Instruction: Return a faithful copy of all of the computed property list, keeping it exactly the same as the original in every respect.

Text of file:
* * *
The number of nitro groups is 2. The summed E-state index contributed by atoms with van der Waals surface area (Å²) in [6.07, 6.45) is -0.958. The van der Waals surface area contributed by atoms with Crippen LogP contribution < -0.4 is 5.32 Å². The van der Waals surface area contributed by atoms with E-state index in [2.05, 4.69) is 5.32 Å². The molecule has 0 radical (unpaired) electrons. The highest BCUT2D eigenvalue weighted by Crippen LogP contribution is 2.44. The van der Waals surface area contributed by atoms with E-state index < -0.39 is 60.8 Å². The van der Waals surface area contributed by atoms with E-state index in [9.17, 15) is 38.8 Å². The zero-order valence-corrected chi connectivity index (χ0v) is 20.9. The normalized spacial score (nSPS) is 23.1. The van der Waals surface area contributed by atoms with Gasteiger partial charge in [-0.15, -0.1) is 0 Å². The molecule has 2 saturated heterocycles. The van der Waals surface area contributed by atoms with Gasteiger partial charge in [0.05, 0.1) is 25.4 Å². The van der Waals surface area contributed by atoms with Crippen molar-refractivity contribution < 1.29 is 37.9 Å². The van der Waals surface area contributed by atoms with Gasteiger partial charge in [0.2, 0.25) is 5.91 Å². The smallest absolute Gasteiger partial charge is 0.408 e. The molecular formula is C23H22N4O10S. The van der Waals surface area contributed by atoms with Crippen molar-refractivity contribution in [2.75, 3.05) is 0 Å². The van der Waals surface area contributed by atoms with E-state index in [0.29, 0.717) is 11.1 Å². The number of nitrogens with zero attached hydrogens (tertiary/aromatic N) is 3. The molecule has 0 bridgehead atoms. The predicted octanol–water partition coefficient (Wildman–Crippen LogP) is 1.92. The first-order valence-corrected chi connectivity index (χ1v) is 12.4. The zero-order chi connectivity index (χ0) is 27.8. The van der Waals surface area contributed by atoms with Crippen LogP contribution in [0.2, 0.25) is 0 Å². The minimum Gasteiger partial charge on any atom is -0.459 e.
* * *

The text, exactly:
The number of nitro groups is 2. The summed E-state index contributed by atoms with van der Waals surface area (Å²) in [6.07, 6.45) is -0.958. The van der Waals surface area contributed by atoms with Crippen LogP contribution < -0.4 is 5.32 Å². The van der Waals surface area contributed by atoms with E-state index in [2.05, 4.69) is 5.32 Å². The molecule has 0 radical (unpaired) electrons. The highest BCUT2D eigenvalue weighted by Crippen LogP contribution is 2.44. The van der Waals surface area contributed by atoms with E-state index < -0.39 is 60.8 Å². The van der Waals surface area contributed by atoms with E-state index in [9.17, 15) is 38.8 Å². The zero-order valence-corrected chi connectivity index (χ0v) is 20.9. The normalized spacial score (nSPS) is 23.1. The van der Waals surface area contributed by atoms with Gasteiger partial charge in [-0.15, -0.1) is 0 Å². The molecule has 2 saturated heterocycles. The van der Waals surface area contributed by atoms with Gasteiger partial charge in [0.05, 0.1) is 25.4 Å². The van der Waals surface area contributed by atoms with Crippen molar-refractivity contribution < 1.29 is 37.9 Å². The van der Waals surface area contributed by atoms with Gasteiger partial charge in [0.2, 0.25) is 5.91 Å². The smallest absolute Gasteiger partial charge is 0.408 e. The molecular formula is C23H22N4O10S. The van der Waals surface area contributed by atoms with Crippen molar-refractivity contribution in [2.75, 3.05) is 0 Å². The van der Waals surface area contributed by atoms with E-state index in [0.29, 0.717) is 11.1 Å². The number of nitrogens with zero attached hydrogens (tertiary/aromatic N) is 3. The molecule has 0 bridgehead atoms. The predicted octanol–water partition coefficient (Wildman–Crippen LogP) is 1.92. The first-order valence-corrected chi connectivity index (χ1v) is 12.4. The zero-order chi connectivity index (χ0) is 27.8. The van der Waals surface area contributed by atoms with Crippen LogP contribution in [0.2, 0.25) is 0 Å². The minimum Gasteiger partial charge on any atom is -0.459 e.